- Do you have any plans for other long distance races in the world? If so, where?
I’ll compete in Battle of the Paddle again this year. It’s the best event in the world. The atmosphere is amazing; whether you are elite or amateur it’s a fantastic experience.
- What gear are you currently using and why?
My paddles are ZRE – different sizes for different conditions and race formats. I’ve tried other paddles but it’s never a ZRE. My fins are all from Black Project; I use the Maliko for distance and SUP Weed for downwind and technical events/training. Chris Freeman designs some of the best fins in the world. The boards I use are Starboard Sprint 14ft carbon for flat water – because it’s the fastest production board in the world this year so why not use the advantage. I use a 14ft Starboard ACE for ocean events as it loves bumps. If you’re going up or down wind there is no board faster (except for my ALL Wave OC1) it’s almost cheating! I also get help from RIZ board shorts – a great little eco boardshort company based in Covent Garden. H20-Prohydrate System take care of my fluid intake – even my hydration tests.
- How did their support come about?
Accidently actually. I bought myself a race board and invested in two ZRE paddles as I wanted to commit to the racing side. Nick Watt (The SUP Store.co.uk) mentioned that I was training pretty seriously and Starboard called me up and asked me to be a part of their team – I’ve been there ever since. They’ve always rewarded my commitment to the sport – I love the brand and can’t see that changing.
- You’re heavily involved with BaySUP and the stand up scene around Bournemouth and Poole. How did you get involved with them?
Nick Watt was one of the founding members and he was one of the first guys to sign me up. The club’s gone from strength to strength with a separate training membership this year as well as the social paddle membership.
- Which spots are on your bucket list for SUP missions in the future – UK or other?
M2O has to be at the top. I would love to do this; SUP, OC1 and OC6 with the best steerer in the world of course: Mr Steve West. Other places are the Mentawai Islands to get barrelled, although I will probably get the life beaten out of me trying! Fishhook in South Africa for downwind heaven.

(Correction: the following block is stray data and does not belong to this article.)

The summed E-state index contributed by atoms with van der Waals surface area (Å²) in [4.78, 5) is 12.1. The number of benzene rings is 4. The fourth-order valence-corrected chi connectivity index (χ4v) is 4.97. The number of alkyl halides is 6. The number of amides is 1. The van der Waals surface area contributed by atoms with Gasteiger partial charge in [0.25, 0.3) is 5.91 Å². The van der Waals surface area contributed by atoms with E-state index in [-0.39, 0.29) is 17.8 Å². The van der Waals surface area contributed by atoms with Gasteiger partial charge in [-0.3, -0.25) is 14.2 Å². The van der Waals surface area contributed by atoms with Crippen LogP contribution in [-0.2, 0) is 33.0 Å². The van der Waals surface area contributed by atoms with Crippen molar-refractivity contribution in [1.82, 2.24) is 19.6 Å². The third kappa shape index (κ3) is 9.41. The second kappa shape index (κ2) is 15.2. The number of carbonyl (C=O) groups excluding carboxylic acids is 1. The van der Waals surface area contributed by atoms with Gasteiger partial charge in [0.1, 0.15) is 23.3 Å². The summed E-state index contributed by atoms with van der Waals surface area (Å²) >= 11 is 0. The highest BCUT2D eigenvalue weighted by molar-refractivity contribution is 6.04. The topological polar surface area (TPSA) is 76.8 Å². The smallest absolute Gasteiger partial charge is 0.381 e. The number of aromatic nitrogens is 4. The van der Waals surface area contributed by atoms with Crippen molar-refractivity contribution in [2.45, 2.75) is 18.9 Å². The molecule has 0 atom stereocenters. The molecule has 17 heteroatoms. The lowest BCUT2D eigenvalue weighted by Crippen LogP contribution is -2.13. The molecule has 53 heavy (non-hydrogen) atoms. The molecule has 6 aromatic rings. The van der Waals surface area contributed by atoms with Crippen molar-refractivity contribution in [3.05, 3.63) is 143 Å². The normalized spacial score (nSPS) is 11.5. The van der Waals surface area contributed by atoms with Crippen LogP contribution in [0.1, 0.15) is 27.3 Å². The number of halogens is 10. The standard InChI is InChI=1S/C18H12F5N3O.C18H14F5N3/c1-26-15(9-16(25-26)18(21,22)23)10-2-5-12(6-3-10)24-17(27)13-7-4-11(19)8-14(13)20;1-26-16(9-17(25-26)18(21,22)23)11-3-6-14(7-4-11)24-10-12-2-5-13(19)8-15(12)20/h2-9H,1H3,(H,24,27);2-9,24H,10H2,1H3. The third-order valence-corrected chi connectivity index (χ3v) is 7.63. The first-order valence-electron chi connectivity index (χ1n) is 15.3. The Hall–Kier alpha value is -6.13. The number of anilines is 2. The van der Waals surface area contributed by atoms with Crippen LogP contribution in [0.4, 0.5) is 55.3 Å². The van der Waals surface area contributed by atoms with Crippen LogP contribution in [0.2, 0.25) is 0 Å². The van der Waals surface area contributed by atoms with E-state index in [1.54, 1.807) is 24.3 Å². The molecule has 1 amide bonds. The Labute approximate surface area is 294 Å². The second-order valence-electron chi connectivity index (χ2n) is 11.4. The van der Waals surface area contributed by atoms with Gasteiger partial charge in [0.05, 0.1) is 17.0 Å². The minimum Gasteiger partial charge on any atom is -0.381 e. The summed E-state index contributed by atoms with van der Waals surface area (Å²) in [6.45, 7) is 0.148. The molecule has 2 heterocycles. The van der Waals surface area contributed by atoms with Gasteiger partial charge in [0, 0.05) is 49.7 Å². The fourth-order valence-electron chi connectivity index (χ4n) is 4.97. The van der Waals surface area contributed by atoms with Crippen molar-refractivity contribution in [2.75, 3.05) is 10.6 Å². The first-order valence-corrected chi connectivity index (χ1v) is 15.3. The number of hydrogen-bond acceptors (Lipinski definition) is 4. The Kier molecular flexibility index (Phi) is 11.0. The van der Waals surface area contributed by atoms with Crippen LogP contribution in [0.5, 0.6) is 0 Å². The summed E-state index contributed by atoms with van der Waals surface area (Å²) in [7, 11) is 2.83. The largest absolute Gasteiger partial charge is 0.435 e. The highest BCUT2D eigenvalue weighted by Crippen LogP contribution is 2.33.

- What’s on your agenda for the rest of your stand up 2014?
Winning my fourth National Championship title has to be at the top. Enjoying some late international races in California and maybe Hawaii.
- Tell us a bit about your coaching and how you help others to improve?
Well I hope it gives my athletes structure. Most people don’t know how to periodise their training and this is what I help them with. It’s absolutely vital to have the right sessions at the right time and know when to back off. This enables you to go fast when you need to. It has to be individual based on many factors: what their capacity for training is and how much time they have to recover.
- Give a brief rundown of the other sports you do (if any) and how that helps with your stand up paddling?
Swimming in the pool and open water – this is where I started. My parents spent about 15/20 years of early morning sessions so I feel I owe them for all their support – to stop swimming wouldn’t be right. I’m also just about to sign up for a free diving course, and learn a different skill entirely – I love the meditation aspect; lowering your heart and breathing rate gives you more control in extreme situations.
- Any final shout outs?
Big shout out to Steve West who constantly shares his unbelievable knowledge of the ocean with me and to my girlfriend Fay Roxburgh for putting up with the relentless training and when the chimp gets out of it’s box (you’ll understand if you read the chimp paradox by Prof Steve Peters). The support from all my friends and sponsors –specifically Nick (Watt) and (Matt) Frenchy as it’s their fault I’m still here.